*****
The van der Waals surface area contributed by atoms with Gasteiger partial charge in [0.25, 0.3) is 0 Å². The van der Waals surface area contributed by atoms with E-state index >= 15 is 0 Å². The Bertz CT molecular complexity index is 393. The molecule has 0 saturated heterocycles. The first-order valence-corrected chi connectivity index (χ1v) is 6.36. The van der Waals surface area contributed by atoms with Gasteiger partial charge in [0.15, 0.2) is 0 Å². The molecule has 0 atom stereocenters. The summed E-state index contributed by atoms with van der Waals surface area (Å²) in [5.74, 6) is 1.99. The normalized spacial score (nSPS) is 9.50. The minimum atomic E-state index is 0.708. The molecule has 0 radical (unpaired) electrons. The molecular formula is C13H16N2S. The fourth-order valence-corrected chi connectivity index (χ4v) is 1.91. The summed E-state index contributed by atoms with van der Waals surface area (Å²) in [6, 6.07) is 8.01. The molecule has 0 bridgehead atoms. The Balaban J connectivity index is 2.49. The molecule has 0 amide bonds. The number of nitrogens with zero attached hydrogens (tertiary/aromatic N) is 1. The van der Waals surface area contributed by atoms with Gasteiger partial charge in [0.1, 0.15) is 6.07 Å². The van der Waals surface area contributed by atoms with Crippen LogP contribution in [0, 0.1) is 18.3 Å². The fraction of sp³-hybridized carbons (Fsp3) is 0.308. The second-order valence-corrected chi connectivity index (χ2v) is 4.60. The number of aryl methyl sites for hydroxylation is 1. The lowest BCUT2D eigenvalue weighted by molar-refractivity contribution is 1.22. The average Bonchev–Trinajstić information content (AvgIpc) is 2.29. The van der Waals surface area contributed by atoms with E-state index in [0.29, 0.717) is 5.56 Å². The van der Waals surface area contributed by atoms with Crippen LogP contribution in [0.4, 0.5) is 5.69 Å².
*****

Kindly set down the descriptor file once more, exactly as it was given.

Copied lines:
The van der Waals surface area contributed by atoms with Gasteiger partial charge in [0.25, 0.3) is 0 Å². The van der Waals surface area contributed by atoms with E-state index >= 15 is 0 Å². The Bertz CT molecular complexity index is 393. The molecule has 0 saturated heterocycles. The first-order valence-corrected chi connectivity index (χ1v) is 6.36. The van der Waals surface area contributed by atoms with Gasteiger partial charge in [0.15, 0.2) is 0 Å². The molecule has 0 atom stereocenters. The summed E-state index contributed by atoms with van der Waals surface area (Å²) in [5.74, 6) is 1.99. The normalized spacial score (nSPS) is 9.50. The minimum atomic E-state index is 0.708. The molecule has 0 radical (unpaired) electrons. The molecular formula is C13H16N2S. The fourth-order valence-corrected chi connectivity index (χ4v) is 1.91. The summed E-state index contributed by atoms with van der Waals surface area (Å²) in [6, 6.07) is 8.01. The molecule has 0 bridgehead atoms. The Balaban J connectivity index is 2.49. The molecule has 0 amide bonds. The number of nitrogens with zero attached hydrogens (tertiary/aromatic N) is 1. The van der Waals surface area contributed by atoms with Gasteiger partial charge in [0.1, 0.15) is 6.07 Å². The van der Waals surface area contributed by atoms with Crippen LogP contribution in [0, 0.1) is 18.3 Å². The fraction of sp³-hybridized carbons (Fsp3) is 0.308. The second-order valence-corrected chi connectivity index (χ2v) is 4.60. The number of aryl methyl sites for hydroxylation is 1. The lowest BCUT2D eigenvalue weighted by molar-refractivity contribution is 1.22. The average Bonchev–Trinajstić information content (AvgIpc) is 2.29. The van der Waals surface area contributed by atoms with E-state index in [0.29, 0.717) is 5.56 Å². The van der Waals surface area contributed by atoms with Crippen LogP contribution in [0.4, 0.5) is 5.69 Å².